My daugh­ter keeps hav­ing re­peated bouts of ton­sil­li­tis

Irish Independent - Health & Living - - KIDS’ HEALTH SPECIAL - DR NINA BYRNES drn­ina@in­de­pen­

TONSILS are lymph tis­sue lo­cated be­hind the tongue at the top of the throat. They are usu­ally vis­i­ble on an ex­am­i­na­tion of the mouth. Th­ese glands help our bod­ies fight in­fec­tion. They are ac­tive early in life and can be­come quite en­larged.

Tonsils them­selves can also be­come infected. An in­fec­tious sore throat or ton­sil­li­tis may be as­so­ci­ated with fevers, chills, mus­cle aches and pains and a gen­eral feel­ing of be­ing un­well. White spots of­ten ap­pear along with swollen tender glands in your neck. There may also be symp­toms of the com­mon cold such as a cough and runny nose.

The most com­mon cause of bac­te­rial sore throat is strep­to­coc­cus and this is some­times called “strep throat”. This is usu­ally quite ob­vi­ous on phys­i­cal ex­am­i­na­tion. There can be swollen tonsils with large col­lec­tions of pus. There is of­ten a dis­tinc­tive smell from the breath called strep hal­i­to­sis. This kind of sore throat re­quires an­tibi­otic treat­ment. Peni­cillin in its ba­sic form is ef­fec­tive but treat­ment may be re­quired for 10 days to fully erad­i­cate the bac­te­ria.

An­tibi­otics should only be pre­scribed for bac­te­rial in­fec­tions.


Some peo­ple are prone to re­cur­rent bouts of ton­sil­li­tis. It can be frus­trat­ing if a sim­ple an­tibi­otic doesn’t solve the prob­lem, and quite wor­ry­ing when it re­oc­curs.

If re­cur­rent in­fec­tious sore throats oc­cur it is worth hav­ing blood tests and a throat swab taken. Glan­du­lar fever is a vi­ral cause of re­cur­rent sore throat that is most com­mon in chil­dren and teenagers but can oc­cur at any age. A throat swab can help iden­tify a bac­te­rial cause.

Al­ler­gies and hay fever may cause nasal con­ges­tion lead­ing to mouth breath­ing. This may lead to a dry, ir­ri­tated throat. Us­ing an­ti­his­tamines and nasal sprays may help re­lieve this and are al­ways worth a try. Sim­ple painkillers, gar­gling with salt and wa­ter, and drink­ing warm drinks or eat­ing cool­ing foods such as yo­ghurt and ice pops, may ease the pain of a sore throat.

Ade­noids, like tonsils, help our bod-

My 11-year-old daugh­ter has had re­peated bouts of ton­sil­li­tis since she was quite small and has missed a con­sid­er­able amount of school as a re­sult. She’s also had to take many doses

of an­tibi­otics. Her last bout was par­tic­u­larly painful and she was in bed for a few weeks. Our GP has now re­ferred us to an ear, nose and throat spe­cial­ist and says that more than likely the con­sul­tant will rec­om­mend that my daugh­ter have her tonsils re­moved. I have read that hav­ing your tonsils out can be bad for the im­mune sys­tem and I’m also con­cerned that the op­er­a­tion will be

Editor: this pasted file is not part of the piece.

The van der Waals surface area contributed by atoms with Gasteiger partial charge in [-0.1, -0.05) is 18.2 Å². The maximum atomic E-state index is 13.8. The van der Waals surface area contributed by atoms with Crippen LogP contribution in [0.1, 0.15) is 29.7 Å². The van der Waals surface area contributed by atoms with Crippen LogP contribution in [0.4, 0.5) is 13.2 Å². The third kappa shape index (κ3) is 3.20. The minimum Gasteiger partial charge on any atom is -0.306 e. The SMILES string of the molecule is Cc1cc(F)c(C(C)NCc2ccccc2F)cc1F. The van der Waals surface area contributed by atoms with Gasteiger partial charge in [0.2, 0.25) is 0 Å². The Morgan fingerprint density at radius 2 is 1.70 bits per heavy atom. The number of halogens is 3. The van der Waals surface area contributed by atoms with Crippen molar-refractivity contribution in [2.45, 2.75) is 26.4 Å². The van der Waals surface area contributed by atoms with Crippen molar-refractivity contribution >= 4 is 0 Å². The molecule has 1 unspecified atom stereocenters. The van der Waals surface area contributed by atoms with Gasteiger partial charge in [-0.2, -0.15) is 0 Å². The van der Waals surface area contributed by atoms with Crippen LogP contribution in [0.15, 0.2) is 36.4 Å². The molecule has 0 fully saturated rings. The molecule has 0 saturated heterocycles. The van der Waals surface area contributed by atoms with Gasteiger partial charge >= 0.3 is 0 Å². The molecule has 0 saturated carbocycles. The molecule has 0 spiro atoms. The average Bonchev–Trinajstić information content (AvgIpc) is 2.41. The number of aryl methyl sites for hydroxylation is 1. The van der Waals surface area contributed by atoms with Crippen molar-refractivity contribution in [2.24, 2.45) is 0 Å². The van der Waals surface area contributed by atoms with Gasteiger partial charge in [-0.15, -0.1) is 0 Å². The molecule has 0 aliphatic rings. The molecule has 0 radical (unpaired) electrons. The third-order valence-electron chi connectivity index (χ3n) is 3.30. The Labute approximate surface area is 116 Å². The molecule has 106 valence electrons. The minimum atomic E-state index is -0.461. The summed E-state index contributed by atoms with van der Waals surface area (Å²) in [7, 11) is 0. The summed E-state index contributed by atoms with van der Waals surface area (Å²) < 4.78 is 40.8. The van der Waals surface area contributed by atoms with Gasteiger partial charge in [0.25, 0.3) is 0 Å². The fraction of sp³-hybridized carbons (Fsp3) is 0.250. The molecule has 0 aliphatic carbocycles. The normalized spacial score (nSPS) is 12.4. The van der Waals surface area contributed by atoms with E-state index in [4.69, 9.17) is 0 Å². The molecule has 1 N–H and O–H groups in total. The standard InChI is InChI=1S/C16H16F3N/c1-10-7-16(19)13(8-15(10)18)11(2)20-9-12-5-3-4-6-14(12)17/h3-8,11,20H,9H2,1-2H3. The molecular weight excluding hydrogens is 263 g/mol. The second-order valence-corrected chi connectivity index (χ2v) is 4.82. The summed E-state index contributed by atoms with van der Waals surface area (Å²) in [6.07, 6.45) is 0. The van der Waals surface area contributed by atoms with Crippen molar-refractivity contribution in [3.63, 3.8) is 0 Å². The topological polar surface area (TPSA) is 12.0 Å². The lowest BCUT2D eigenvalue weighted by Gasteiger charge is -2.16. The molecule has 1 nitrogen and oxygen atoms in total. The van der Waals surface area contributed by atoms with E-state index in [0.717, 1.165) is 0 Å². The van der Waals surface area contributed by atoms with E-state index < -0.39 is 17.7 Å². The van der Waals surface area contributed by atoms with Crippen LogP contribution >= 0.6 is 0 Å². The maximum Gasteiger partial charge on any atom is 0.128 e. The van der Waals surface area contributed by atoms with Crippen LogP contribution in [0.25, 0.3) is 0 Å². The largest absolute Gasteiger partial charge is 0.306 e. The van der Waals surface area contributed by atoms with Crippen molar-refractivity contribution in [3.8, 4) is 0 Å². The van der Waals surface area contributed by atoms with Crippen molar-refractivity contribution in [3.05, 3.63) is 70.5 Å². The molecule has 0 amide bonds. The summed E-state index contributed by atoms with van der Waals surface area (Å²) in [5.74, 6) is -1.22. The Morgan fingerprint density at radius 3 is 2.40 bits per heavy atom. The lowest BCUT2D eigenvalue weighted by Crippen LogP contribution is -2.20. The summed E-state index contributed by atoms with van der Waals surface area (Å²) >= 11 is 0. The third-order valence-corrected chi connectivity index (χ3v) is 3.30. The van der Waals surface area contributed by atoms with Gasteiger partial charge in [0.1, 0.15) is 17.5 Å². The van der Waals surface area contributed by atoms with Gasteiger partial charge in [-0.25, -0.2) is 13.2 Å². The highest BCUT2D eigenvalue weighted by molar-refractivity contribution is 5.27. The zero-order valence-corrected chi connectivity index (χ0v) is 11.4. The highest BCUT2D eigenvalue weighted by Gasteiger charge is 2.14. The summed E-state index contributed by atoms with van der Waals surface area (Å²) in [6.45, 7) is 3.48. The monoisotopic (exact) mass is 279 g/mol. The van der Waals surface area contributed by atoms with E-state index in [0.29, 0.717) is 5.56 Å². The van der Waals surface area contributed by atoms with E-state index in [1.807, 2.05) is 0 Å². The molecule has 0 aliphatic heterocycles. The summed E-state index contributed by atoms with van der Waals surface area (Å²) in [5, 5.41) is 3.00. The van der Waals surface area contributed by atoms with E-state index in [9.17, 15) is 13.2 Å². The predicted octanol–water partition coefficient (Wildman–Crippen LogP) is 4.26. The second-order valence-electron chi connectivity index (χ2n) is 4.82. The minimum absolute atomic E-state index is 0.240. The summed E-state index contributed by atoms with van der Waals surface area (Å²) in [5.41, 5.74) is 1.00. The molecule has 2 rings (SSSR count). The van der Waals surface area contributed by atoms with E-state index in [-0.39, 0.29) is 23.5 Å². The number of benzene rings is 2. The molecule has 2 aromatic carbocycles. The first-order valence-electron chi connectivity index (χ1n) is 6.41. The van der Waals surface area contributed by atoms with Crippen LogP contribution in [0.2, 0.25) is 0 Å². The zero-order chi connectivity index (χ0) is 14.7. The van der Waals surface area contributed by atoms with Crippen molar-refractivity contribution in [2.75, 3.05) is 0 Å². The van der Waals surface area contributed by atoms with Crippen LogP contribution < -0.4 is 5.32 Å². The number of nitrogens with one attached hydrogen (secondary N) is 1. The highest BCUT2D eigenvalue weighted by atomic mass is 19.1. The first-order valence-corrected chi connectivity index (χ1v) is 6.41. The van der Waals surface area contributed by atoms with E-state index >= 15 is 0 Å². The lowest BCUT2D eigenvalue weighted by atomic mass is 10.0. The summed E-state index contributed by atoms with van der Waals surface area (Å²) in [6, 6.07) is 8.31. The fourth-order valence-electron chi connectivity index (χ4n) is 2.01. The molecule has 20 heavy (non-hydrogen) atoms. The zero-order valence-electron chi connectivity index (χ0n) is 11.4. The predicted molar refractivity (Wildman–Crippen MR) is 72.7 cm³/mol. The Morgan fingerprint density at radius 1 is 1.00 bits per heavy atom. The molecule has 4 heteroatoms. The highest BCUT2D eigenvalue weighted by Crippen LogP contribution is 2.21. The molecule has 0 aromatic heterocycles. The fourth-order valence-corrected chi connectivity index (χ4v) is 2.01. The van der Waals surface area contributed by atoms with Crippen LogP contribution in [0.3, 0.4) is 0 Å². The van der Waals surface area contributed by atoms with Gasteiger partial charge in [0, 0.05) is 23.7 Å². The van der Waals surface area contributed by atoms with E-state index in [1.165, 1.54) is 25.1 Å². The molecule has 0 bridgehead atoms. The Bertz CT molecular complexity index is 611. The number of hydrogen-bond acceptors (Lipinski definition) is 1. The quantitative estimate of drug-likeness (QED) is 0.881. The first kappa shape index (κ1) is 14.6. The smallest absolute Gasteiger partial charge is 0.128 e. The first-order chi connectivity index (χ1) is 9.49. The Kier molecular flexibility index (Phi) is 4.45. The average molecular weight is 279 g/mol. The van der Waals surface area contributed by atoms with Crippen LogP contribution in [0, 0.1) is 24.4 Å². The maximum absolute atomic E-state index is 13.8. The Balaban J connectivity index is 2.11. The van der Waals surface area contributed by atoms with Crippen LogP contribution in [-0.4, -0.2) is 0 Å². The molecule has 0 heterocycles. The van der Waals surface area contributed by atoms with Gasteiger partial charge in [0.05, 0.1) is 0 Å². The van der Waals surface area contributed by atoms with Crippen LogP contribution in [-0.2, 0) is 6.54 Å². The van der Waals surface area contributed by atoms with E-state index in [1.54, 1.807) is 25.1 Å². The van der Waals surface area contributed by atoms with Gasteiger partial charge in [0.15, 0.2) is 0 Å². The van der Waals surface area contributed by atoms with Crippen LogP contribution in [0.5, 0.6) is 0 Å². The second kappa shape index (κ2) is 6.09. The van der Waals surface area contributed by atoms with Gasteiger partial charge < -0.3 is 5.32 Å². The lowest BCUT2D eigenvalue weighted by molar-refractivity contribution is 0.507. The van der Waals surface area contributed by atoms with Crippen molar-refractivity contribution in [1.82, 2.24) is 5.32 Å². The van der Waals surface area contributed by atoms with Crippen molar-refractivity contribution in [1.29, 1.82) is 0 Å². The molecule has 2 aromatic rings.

trau­matic for her. Might she grow out of the ton­sil­li­tis on her own? ies fight in­fec­tion. They are lo­cated be­hind the nose high at the top of the throat be­hind the nose. Un­like tonsils they are not vis­i­ble on look­ing in the mouth. They usu­ally start to shrink from about five years of age, al­most dis­ap­pear­ing by the teen years. En­larged ade­noids can cause a nasal tone to the voice. Other symp­toms of en­larged ade­noids may be mouth breath­ing, lead­ing to a dry mouth and cracked lips, along with snor­ing, noisy breath­ing or rest­less sleep. Those with large ade­noids may also get re­cur­rent ear in­fec­tions or glue ear. Large ade­noids caus­ing glue ear of­ten go hand in hand with en­larged tonsils and it worth con­sid­er­ing this as a cause of re­cur­rent in­fec­tion also.

If symp­toms are re­cur­rent or not set­tling, or if there is as­so­ci­ated sleep ap­noea the Ear, Nose and Throat spe­cial­ist may rec­om­mend re­moval of them along with tonsils.


If surgery is rec­om­mended the sur­geon will talk you through all the ben­e­fits and risks of the pro­ce­dure. It is nor­mally a fairly straight­for­ward op­er­a­tion that re­quires a day or so in hos­pi­tal. It does re­quire a gen­eral anaes­thetic and as with any op­er­a­tion there is a risk of in­fec­tion, bleed­ing or com­pli­ca­tions with anaes­thetic.

Hav­ing tonsils re­moved will not dam­age the im­mune sys­tem. The tonsils are only two of mul­ti­ple lymph glands we have in the body and we func­tion fine with­out them. Your daugh­ter’s im­mune sys­tem will still be strong and fight off in­fec­tion. Her health may im­prove as she will no longer suf­fer from re­cur­rent throat in­fec­tions.

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